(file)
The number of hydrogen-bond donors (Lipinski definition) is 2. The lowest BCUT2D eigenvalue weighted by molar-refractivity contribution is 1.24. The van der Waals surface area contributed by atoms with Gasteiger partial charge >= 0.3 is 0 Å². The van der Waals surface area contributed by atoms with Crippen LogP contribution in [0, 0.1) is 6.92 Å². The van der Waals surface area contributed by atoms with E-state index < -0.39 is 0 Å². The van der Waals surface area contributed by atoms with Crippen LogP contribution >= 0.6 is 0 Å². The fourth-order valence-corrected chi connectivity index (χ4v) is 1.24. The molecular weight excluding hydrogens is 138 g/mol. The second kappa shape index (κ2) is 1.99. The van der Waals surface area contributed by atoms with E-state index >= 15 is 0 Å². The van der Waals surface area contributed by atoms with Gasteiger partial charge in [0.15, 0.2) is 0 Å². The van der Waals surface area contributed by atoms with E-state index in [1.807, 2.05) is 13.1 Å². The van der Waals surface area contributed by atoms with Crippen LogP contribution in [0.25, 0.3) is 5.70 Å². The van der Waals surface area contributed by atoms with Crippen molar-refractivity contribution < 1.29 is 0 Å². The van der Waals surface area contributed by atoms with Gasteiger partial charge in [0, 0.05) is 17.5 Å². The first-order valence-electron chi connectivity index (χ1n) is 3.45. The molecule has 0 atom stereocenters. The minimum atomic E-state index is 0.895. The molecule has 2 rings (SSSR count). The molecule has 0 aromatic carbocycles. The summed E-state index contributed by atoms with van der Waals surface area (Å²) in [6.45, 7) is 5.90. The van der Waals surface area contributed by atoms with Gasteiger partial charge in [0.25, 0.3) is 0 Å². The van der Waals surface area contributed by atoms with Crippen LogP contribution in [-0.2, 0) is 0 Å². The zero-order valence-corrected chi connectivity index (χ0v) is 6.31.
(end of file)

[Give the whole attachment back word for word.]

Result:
The number of hydrogen-bond donors (Lipinski definition) is 2. The lowest BCUT2D eigenvalue weighted by molar-refractivity contribution is 1.24. The van der Waals surface area contributed by atoms with Gasteiger partial charge >= 0.3 is 0 Å². The van der Waals surface area contributed by atoms with Crippen LogP contribution in [0, 0.1) is 6.92 Å². The van der Waals surface area contributed by atoms with E-state index < -0.39 is 0 Å². The van der Waals surface area contributed by atoms with Crippen LogP contribution >= 0.6 is 0 Å². The fourth-order valence-corrected chi connectivity index (χ4v) is 1.24. The molecular weight excluding hydrogens is 138 g/mol. The second kappa shape index (κ2) is 1.99. The van der Waals surface area contributed by atoms with E-state index >= 15 is 0 Å². The van der Waals surface area contributed by atoms with Gasteiger partial charge in [0.15, 0.2) is 0 Å². The van der Waals surface area contributed by atoms with E-state index in [1.807, 2.05) is 13.1 Å². The van der Waals surface area contributed by atoms with Crippen LogP contribution in [0.25, 0.3) is 5.70 Å². The van der Waals surface area contributed by atoms with Crippen molar-refractivity contribution < 1.29 is 0 Å². The van der Waals surface area contributed by atoms with Gasteiger partial charge in [0, 0.05) is 17.5 Å². The first-order valence-electron chi connectivity index (χ1n) is 3.45. The molecule has 0 atom stereocenters. The minimum atomic E-state index is 0.895. The molecule has 2 rings (SSSR count). The molecule has 0 aromatic carbocycles. The summed E-state index contributed by atoms with van der Waals surface area (Å²) in [6.45, 7) is 5.90. The van der Waals surface area contributed by atoms with Gasteiger partial charge in [0.25, 0.3) is 0 Å². The van der Waals surface area contributed by atoms with Crippen LogP contribution in [-0.2, 0) is 0 Å². The zero-order valence-corrected chi connectivity index (χ0v) is 6.31.